Benghazi (ESAM OMRAN AL-FETORI / Reuters)
Benghazi, Libya (Esam Omran Al-Fetori/Reuters)

We had a good idea just how screwed up the “60 Minutes” report on Benghazi, Libya, that aired on Oct. 27 was. Now we know a bit better.

In a deep story on the piece and its aftermath, New York Magazine’s Joe Hagan documents all the journalistic and managerial errors that made possible this debacle. To recap: “60 Minutes” correspondent Lara Logan, in an investigation that was in the works for a year, trotted out one “Morgan Jones,” a pseudonym for Dylan Davies, a security contractor who “60 Minutes” said was on the ground for the events of the Benghazi attacks, which claimed the lives for four U.S. personnel. Davies talked about the poor U.S. preparations, the chaos of the night and so on.

As it later turned out, Davies wasn’t even around; he’d stayed at his villa. The account that he gave to CBS News differed from what he’d told the FBI. His version of events, such as it was, stemmed from a book that he’d written for a publishing house that’s part of the CBS corporation, a little detail that “60 Minutes” had left out of its broadcast.

An internal review of the episode turned up mistakes in fact-checking: “[T]he wider reporting resources of CBS News were not employed in an effort to confirm his account,” said Al Ortiz, CBS News executive director of standards and practices, in the report.

Hagan puts a finer point on the fact-checking failure: “No calls were made to the State Department or the FBI specifically to vet Davies’s claims.” That “60 Minutes” suddenly and inexplicably got out of the business of fact-checking boggles the mind and body. How could this have not happened? Hagan steps back and explains that Logan had powerful backers at CBS News, including Chairman Jeff Fager. So no one challenged her. Another consideration: Linda Mason, the network’s senior vice president of standards and practices, had left her post months before the Benghazi story. According to Hagan, she had the authority to bring “outside scrutiny” to segments. No replacement for Mason was in place for the Oct. 27 story.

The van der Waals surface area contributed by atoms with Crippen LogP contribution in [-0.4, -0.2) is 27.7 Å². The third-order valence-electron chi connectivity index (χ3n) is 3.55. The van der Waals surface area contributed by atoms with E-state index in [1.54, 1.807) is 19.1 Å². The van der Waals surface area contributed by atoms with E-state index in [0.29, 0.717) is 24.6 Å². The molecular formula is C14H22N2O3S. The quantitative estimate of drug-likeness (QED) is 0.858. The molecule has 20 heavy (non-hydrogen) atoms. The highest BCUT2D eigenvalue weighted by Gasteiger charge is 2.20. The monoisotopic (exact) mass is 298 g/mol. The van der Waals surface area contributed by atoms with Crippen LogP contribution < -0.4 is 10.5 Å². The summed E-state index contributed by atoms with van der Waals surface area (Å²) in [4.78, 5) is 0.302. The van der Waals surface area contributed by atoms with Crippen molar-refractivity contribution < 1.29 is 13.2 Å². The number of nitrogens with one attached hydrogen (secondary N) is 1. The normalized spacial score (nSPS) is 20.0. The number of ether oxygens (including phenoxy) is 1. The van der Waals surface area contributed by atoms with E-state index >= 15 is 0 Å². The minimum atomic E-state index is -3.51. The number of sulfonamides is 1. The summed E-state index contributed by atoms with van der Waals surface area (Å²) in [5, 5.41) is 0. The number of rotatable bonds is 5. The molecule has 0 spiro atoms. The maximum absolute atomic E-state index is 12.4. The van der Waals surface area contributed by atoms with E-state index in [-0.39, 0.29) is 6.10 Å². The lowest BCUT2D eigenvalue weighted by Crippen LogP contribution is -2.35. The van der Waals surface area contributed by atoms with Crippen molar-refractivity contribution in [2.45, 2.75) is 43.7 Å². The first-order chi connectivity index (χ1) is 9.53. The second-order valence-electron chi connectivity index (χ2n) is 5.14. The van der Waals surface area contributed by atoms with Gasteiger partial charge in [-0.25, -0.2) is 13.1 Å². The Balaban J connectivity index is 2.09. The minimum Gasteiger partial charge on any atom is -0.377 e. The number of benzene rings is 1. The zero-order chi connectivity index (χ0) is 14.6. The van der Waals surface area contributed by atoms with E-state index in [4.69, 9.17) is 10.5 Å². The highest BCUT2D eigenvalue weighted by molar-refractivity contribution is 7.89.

And boy did she need someone to challenge her. Just sample this paragraph from Hagan’s account:

Logan’s own credulity, it seems, was the central pillar of the report. When asked why she found Davies’s account believable, Logan said that Davies was one of the “best guys you’ll ever meet” and a few minutes with him would convince anyone of his candor, according to a person familiar with her comments. And Davies’s tale of heroic special-forces operators being let down by politicians and bureaucrats thousands of miles from the front made sense in the world in which Logan had been living for the better part of a decade.

Logan was suspended in connection with the story and hasn’t returned to work. It’s unclear whether she’ll return in the fall, reports Hagan.

Erik Wemple writes the Erik Wemple blog, where he reports and opines on media organizations of all sorts.